Cave Creek holds short-term rental owners accountable with public health and safety law

Jul 29, 2023, 8:00 PM | Updated: 8:49 pm

short-term rental owners in Cave Creek, Arizona...

Many Cave Creek homes are available for short-term rentals on Airbnb and Vrbo. (Airbnb photo)

(Airbnb photo)

PHOENIX — Cave Creek will hold irresponsible short-term rental owners in the town accountable with new fees and penalties, according to a Monday news release.

Cave Creek’s town council adopted a Short-Term Rental Public Health & Safety Protections law on July 17. The law introduces registration and licensing fees to those who own short-term rentals.

For instance, people who rent local homes will have to pay a $250 license fee each year. Those who fail to fork up the cash will have to pay thousands of dollars in fines. They might even lose their ability to rent out their property.

Furthermore, those who want to start offering a short-term rental for the first time will have to notify neighbors, according to the resolution.

The July 17 decision came after months of planning, public comments and rewriting the legislation.

Loud parties with vulgar guests and nasty music made life hell for residents

During previous town council meetings, residents pleaded with politicians to hold short-term rental owners accountable for hurting their quality of life. One resident described a nearby home owned by a Californian LLC that rented the property for bachelor parties.

“For four years now, myself along with my children have been exposed weekly to loud parties blasting music, profanity, strippers,” resident Janine Maxwell said during a May 1 town hall meeting.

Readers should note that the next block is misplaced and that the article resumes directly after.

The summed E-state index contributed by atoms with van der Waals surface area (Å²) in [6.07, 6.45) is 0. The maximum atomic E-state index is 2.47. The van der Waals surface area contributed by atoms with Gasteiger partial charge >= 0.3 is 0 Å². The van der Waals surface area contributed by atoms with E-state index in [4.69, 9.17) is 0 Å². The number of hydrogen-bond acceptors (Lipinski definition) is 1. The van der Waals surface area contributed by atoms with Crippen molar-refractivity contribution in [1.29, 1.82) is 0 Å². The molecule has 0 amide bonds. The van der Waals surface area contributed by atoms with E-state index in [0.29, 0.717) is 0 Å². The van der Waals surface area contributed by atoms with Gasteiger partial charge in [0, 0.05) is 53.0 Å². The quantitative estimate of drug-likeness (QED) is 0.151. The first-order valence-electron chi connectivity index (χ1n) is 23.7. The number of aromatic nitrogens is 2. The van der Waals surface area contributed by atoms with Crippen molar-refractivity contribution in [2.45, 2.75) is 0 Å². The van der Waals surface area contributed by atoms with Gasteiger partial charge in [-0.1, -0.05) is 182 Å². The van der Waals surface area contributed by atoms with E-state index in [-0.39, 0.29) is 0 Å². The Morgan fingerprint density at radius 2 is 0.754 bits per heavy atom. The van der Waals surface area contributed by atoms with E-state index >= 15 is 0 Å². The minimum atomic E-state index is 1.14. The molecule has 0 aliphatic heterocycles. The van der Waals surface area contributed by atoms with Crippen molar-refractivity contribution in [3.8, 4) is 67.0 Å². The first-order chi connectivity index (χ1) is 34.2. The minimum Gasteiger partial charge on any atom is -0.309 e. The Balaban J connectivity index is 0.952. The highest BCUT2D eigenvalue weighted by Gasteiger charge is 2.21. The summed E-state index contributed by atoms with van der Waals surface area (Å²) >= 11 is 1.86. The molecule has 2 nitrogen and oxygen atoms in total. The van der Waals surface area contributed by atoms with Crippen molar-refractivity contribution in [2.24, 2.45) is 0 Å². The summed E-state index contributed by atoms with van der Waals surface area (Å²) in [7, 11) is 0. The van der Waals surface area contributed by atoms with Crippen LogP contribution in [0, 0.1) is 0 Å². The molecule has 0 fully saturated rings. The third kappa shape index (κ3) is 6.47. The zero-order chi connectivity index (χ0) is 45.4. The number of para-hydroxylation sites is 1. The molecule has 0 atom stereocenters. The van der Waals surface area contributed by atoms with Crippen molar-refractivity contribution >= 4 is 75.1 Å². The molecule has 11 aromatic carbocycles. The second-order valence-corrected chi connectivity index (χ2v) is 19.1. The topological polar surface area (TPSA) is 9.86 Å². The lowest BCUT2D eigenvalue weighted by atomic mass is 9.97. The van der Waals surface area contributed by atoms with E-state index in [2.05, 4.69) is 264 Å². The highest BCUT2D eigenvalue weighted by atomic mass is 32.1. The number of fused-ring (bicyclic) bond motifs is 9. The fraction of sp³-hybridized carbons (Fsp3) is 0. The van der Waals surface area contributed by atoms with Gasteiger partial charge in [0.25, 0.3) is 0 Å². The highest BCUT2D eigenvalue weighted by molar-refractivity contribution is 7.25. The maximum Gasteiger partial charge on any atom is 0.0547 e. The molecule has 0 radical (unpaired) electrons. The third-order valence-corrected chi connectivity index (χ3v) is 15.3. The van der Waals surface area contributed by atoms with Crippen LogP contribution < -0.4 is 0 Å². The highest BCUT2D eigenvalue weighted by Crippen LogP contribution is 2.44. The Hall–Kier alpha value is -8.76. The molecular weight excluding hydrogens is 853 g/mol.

“My kids cannot use our pool or play outside while the party house is rented. How is that fair to my family? Why does this out-of-town owner have all the rights but I have none?”

She said drunk men at bachelor parties have yelled at her children and sexually harassed her.

“There has been no one to turn to for help,” she said. “The deputies have not written one noise citation no matter how late they are called in the four years.”

She and other residents who gave public comments described unclear reporting guidelines. On top of that, Cave Creek locals said police were lax about punishing excessive noise violations.

“We moved here and have had to spend a lot of money soundproofing our home,” resident Chris Swainhart said. “During the construction, contractors actually complained and objected to the vulgar profanities they had to listen to coming from right behind our home during the daylight hours.”

He said Airbnb software turned their home into an “an R-rated nightmare where even seasoned workers blush.”

What does this mean for short-term rental owners in Cave Creek?

During the July 17 meeting, town attorney Bill Sims said this ordinance is targeted towards out-of-town homeowners.

“The target here really is the out of town managers and owners who go and buy a number of short-term operator short-term rentals and then hire management teams,” he said. “They’re not on scene.”

During previous town meetings, Cave Creek locals complained over not knowing how to report issues with short-term rentals. Sims said they should reach out to town marshal Adam Stein.

“You have a very rapid process here,” he said. “If, in fact, they don’t respond to a complaint in 60 minutes, that’s a violation. If they do it three times, they can be suspended.”

Thus, short-term rental owners will have to quickly respond to complaints once the ordinance goes into effect on Nov. 6.

“Right now, once you retain the vendor, the vendor will call the marshal,” Sims said. “He then will respond to make sure the 60-minute clock starts ticking.”

Short-term rental owners with licensing questions can use this guide.

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Cave Creek holds short-term rental owners accountable with public health and safety law